Monday, July 18, 2016

When exactly were things better? Part 2: Baltimore's Waterfront Fights

At a time when a significant amount of Americans likes to make "America Great Again" one has to wonder to which time the clock should be turned back to. The sentiment that there have been better times than the presence is strong even among liberals and it is often applied to Baltimore as well.
When we still had nearly a million people, when Pennsylvania Avenue was flourishing, when people still cared for each other in the community, when Baltimore still had streetcars running in every block; there is no shortage of nostalgic rear-view mirror longings.
This year is my 30th year in Baltimore, just long enough to look back some distance and explore, if things were really better in the past. At least the recent past going back to 1986 when I started by work in this city.
This is part of a multi-part look-back in no particular order meant as light summer reading. I will try not to slip into the typical view through the aging eyes of one who confuses the vigor of the younger self and the heroic deeds done as a younger man with the condition of society at the time.
Part 2: The Waterfront Fights

Canton and Fells Point were always pretty well organized as communities, their resolve to fight sharpened in the famous freeway wars from which Fells Point emerged fully victorious and Canton slightly wounded with some areas north of Boston Street cleared for the freeway.
The abandoned American Can Company in 1980

So when Louis Grasmick came along to build the Anchorage and then Bill Struever to do Tindeco, Canton Cove and later The American Can Company, these developers were not exactly greeted with open arms by groups like the Waterfront Coalition which had been formed to protect historic neighborhoods and the working class neighborhoods from the effects of gentrification. Activist Barbara Mikaulski went on to become famous, Another activist was John Cain who in 1991 won the District 1 nomination for City Council. One of the more colorful characters was Steven Bunker who eventually left Baltimore for Maine. SUN wrote on occasion of his 1999 departure to Maine:
He has consistently and tenaciously fought for the integrity of Fells Point as "a mixed-use, small-scale historic community" against big developers, big political contributors and indifferent city administrations. A dozen years ago he helped form the Waterfront Coalition of community groups from Little Italy to Canton "to keep the neighborhood from being condominium-ized."
"Every two-bit hustler ... was coming to town with a grand scheme of building a condo-tower on the waterfront," he says. "We gained some notable victories."
The can company and the Tyler Lumber Yard in a map from about 1876
In the case of the Can Company Struever was actually some kind of savior after a protracted battle with developer Michael Swerdlow about his American National Plaza development that ended with Swerdlow  giving up on Baltimore and moving to Florida, a second victory for the community after defeating the freeways.

What did Swerdlow's plans in, was that he wanted to completely demolish the historic Can complex to erect a dense mixed use development including a 22 story condo tower. The problem was that the developer wanted to do this with federal funding from a City managed UDAG community block grant which raised the famous Section 106 issue which forbids the destruction of historical assets in any project where federal funds are used. A historic review determined that the Can Company was a historically contributing structure and that the developer had not studied the option of adaptive reuse sufficiently.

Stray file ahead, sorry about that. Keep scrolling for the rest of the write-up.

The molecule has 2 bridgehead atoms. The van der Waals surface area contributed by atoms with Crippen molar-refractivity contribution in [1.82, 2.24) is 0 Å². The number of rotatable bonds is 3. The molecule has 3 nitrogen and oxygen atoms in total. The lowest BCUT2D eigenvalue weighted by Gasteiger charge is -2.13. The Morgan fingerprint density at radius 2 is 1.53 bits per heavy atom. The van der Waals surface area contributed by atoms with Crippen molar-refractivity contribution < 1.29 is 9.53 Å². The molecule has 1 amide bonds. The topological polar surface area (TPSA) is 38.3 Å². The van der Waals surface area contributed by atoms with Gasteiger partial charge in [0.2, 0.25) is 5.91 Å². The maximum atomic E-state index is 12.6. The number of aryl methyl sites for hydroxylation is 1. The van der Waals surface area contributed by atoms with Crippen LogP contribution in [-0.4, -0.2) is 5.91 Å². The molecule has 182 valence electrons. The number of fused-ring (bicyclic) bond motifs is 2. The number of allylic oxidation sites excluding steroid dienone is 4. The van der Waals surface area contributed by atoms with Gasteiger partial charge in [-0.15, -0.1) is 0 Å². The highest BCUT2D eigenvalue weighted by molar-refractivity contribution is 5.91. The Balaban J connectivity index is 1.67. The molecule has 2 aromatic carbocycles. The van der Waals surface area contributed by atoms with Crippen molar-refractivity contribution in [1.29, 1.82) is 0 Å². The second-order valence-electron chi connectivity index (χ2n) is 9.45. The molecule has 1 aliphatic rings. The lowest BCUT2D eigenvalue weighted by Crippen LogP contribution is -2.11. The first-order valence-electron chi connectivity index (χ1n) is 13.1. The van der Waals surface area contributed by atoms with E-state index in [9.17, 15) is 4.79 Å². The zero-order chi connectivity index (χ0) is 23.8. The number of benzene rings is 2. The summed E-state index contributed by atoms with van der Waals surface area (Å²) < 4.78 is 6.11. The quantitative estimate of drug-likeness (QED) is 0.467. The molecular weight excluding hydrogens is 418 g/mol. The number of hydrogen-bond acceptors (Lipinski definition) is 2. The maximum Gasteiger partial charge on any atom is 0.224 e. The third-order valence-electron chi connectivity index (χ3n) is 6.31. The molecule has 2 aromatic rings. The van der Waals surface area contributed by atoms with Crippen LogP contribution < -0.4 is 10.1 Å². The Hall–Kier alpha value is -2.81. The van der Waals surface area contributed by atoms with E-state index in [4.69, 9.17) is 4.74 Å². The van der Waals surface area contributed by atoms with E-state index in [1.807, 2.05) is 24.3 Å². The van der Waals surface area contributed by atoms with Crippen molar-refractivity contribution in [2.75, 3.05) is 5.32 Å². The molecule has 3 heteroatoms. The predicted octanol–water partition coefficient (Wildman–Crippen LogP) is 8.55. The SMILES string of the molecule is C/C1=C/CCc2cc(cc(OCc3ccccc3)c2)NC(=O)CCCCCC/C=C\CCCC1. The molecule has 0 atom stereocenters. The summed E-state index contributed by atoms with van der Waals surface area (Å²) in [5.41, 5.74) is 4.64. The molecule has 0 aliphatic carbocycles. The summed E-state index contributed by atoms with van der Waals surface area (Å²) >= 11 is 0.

Emboldened by the impasse on preservation, community activists collaborated with the Neighborhood Design Center to produce a report about their vision. It included demands for adaptive reuse and affordable housing. Understanding that this combination wasn't attainable without additional resources, the community insisted on the introduction of a council bill which would have leveraged impact fees on higher end waterfront projects to support affordable housing, an approach that resurfaces today with community benefits agreements funded by "luxury" developments such as the Casino, the UM Biopark or the proposed Port Covington redevelopment.
The American Can Company and the lumber yard 1934 (source: Ziger Snead
highlighting the Starbucks "pad site"

However, the 1990 impact fee bill failed. Al Barry, then Assistant Director of Planning, explained that such a fee would "discourage development and force builders into the suburbs". (Baltimore SUN, Nov 2, 1990), a few that also prevailed in the Council.

The American Can fight absorbed the energy of the communities and allowed Struever to complete his Canton Cove project without too much opposition except for some concern about the added three floors piled onto the original can building adjacent to the Tindeco apartments.
From MDE brochure about brownfield clean up program

When Bill Struever turned his attention to the American Can, his purchase saved it from Chertow's threat of tearing down the Old Can complex without rebuilding it. Struever proposed adaptive reuse and instead of residential use a business incubator, the Baltimore DAP caulk company, restaurants and a a bit later added a Starbucks. The Canton Safeway was retained from the Chertow plan ending the area's longstanding status as a supermarket desert.